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Georgia: Ethnic Armenians Oppose Russian Base Closure

  • Emil Danielyan

Russia's partial withdrawal from a military base in southern Georgia is leaving local residents, mainly ethnic Armenians, concerned. They fear authorities in Tbilisi will use the withdrawal to reassert influence in the region. And they say that if the base closes, the economy will suffer. RFE/RL's Emil Danielyan reports from Georgia on the issues surrounding the Russian withdrawal.

Akhalkalaki, Georgia; 14 November 2000 (RFE/RL) -- Russia's partial withdrawal this week from a military base in the southern Georgian region of Javakhetia has been welcomed in Tbilisi.

But the withdrawal has been opposed by many of the mainly ethnic Armenians living in the area.

The redeployment of 76 armored vehicles to a Russian base in northern Armenia was completed this week. The withdrawal is part of an ongoing reduction of Russia's military presence in Georgia that was agreed between the two countries a year ago.

Two of four Russian military facilities in the country have already been effectively shut down. The future of the other bases, including the one in Javakhetia, is uncertain.

Javakhetia's Armenians, many of whom see themselves as being separate from Georgians, have had an uneasy relationship with authorities in Tbilisi.

For them, the transfer of military equipment signals a first step toward closing the base permanently. They see the presence of Russian troops as a major factor limiting Tbilisi's control of the area.

David Restakian is a leader of the Armenian-nationalist Virk party, which has been unsuccessfully seeking official registration. He says he opposes closing the base down:

"Our wish is that the base remain. We will therefore do everything in our power to have the base stay on. But if Russia decides to close it, there is nothing we can do about it."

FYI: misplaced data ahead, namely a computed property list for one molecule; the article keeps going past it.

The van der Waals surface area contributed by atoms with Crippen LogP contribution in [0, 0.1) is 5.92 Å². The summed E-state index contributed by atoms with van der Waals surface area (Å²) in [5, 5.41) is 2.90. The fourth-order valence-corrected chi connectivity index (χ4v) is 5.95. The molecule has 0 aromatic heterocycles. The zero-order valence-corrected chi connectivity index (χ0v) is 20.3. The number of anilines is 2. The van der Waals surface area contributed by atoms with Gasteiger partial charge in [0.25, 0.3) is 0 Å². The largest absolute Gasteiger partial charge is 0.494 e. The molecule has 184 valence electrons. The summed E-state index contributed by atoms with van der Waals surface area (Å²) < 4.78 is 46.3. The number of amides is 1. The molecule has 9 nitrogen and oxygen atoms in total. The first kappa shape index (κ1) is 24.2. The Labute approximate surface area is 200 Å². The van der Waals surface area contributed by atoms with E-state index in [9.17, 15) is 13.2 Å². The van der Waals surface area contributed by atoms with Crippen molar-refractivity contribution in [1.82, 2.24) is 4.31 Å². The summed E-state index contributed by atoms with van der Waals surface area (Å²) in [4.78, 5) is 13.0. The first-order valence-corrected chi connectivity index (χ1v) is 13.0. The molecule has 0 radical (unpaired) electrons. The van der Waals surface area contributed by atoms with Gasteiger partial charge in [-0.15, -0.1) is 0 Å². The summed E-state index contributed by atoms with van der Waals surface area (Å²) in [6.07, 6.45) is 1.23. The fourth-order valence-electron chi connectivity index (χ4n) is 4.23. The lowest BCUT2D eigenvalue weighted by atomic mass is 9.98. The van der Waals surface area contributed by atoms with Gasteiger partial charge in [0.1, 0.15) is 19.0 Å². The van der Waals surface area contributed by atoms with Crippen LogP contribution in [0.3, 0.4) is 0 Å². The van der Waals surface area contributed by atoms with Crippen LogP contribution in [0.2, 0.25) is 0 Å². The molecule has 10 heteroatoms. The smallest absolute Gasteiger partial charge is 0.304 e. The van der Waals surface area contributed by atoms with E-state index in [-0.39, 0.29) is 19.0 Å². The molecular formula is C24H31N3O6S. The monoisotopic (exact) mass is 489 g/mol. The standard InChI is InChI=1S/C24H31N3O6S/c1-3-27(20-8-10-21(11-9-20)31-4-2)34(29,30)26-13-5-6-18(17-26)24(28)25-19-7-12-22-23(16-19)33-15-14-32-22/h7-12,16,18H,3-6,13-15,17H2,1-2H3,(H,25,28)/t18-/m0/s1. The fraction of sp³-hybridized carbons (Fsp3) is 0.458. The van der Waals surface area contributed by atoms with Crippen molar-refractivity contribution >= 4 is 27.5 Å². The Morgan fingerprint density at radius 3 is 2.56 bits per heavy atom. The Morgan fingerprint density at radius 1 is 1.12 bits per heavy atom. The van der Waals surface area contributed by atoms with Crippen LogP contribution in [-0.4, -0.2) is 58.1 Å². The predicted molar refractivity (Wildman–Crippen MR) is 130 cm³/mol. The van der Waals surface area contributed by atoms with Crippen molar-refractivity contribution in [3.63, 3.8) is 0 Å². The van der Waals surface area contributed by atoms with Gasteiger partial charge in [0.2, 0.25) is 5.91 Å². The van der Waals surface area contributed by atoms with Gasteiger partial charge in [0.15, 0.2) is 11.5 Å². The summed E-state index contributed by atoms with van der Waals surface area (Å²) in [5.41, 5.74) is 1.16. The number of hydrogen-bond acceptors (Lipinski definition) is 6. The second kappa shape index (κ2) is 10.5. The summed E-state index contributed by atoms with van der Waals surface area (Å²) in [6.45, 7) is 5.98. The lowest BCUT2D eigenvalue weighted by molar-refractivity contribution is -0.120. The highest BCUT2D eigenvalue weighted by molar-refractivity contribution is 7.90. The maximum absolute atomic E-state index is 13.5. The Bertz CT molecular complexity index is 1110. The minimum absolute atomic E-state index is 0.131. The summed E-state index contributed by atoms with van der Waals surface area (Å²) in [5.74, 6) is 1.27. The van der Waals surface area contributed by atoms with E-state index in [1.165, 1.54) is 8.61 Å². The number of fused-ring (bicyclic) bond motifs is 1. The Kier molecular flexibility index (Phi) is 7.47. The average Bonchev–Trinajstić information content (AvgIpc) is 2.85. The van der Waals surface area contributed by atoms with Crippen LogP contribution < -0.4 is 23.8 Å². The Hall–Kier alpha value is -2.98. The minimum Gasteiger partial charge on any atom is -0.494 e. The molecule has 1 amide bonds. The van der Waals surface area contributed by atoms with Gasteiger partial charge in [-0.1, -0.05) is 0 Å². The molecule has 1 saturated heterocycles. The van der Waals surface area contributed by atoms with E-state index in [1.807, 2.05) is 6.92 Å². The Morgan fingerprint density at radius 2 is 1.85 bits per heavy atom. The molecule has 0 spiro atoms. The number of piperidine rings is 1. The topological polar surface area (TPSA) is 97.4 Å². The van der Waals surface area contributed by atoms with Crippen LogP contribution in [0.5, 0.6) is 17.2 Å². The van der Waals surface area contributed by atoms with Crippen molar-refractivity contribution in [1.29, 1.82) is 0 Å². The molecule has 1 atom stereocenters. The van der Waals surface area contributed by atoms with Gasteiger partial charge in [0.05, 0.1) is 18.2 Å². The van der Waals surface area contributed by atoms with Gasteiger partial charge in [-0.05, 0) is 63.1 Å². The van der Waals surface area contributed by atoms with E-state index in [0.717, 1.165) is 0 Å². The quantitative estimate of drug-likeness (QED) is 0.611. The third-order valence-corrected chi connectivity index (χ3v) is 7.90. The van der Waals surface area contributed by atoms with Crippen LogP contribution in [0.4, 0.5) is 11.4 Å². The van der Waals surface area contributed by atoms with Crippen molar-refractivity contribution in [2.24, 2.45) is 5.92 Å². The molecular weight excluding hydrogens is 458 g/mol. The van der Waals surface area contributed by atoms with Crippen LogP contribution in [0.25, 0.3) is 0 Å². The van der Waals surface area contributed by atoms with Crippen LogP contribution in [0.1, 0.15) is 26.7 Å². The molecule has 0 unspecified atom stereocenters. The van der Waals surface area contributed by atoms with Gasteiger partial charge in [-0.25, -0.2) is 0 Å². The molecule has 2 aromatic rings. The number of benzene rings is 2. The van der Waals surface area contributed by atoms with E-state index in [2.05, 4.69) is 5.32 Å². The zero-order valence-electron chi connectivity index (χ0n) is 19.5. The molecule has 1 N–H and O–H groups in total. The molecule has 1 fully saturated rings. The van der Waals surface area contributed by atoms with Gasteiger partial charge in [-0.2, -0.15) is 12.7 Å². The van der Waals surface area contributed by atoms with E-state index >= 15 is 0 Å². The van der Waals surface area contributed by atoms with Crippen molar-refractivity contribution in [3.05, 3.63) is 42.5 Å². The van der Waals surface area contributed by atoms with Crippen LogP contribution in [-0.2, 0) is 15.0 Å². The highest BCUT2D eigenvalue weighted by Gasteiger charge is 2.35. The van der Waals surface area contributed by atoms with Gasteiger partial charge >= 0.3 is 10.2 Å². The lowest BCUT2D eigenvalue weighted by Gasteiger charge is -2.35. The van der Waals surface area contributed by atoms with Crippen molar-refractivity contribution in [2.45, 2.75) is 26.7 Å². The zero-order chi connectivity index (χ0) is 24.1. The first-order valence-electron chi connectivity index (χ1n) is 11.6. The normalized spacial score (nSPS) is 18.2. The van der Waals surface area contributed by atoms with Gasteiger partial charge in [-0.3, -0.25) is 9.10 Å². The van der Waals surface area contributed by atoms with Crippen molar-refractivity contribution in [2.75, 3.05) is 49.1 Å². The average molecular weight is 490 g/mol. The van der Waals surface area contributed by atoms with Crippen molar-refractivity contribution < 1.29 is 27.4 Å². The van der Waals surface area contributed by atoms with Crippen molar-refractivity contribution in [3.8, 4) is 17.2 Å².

Others say closing the base will hurt the local economy. The Russian base is the largest single employer in the Javakhetian town of Akhalkalaki, where the base is located.

One elderly trader in the town bazaar had this to say:

"Almost 2,000 people live off the base. Can Shevardnadze pay them? Of course not. He hasn't even paid our pensions for eight, nine, or ten months."

Javakhetia is one of the least developed parts of Georgia. Economic development is thwarted, among other things, by severe power shortages. The region has electricity only a few hours a week, usually after midnight.

The Armenian government has attempted to help by laying a high-voltage line into Javakhetia at its own expense. But the two countries must still work out all the conditions of the program.

Local leaders in Akhalkalaki are threatening to hold protest actions if the situation does not improve by the end of the month.

Virk party leader Restakian says there is "fertile ground" for a collective outburst of frustration with the hardships.

Armenian authorities in Yerevan have in the past restrained the Javakhetia Armenians from an open confrontation with the Georgian government. The government is mindful of the fact that Georgia is landlocked Armenia's main conduit to the outside world.

Russian leaders have so far made no explicit statements about a complete troop withdrawal from Georgia.

A banner inside the Akhalkalaki base carries a quote from a 19th century Russian general: "The threat to Russian from the south has not disappeared. It remains a reality." That may -- or may not -- signal that the troop withdrawal is by no means a foregone conclusion.

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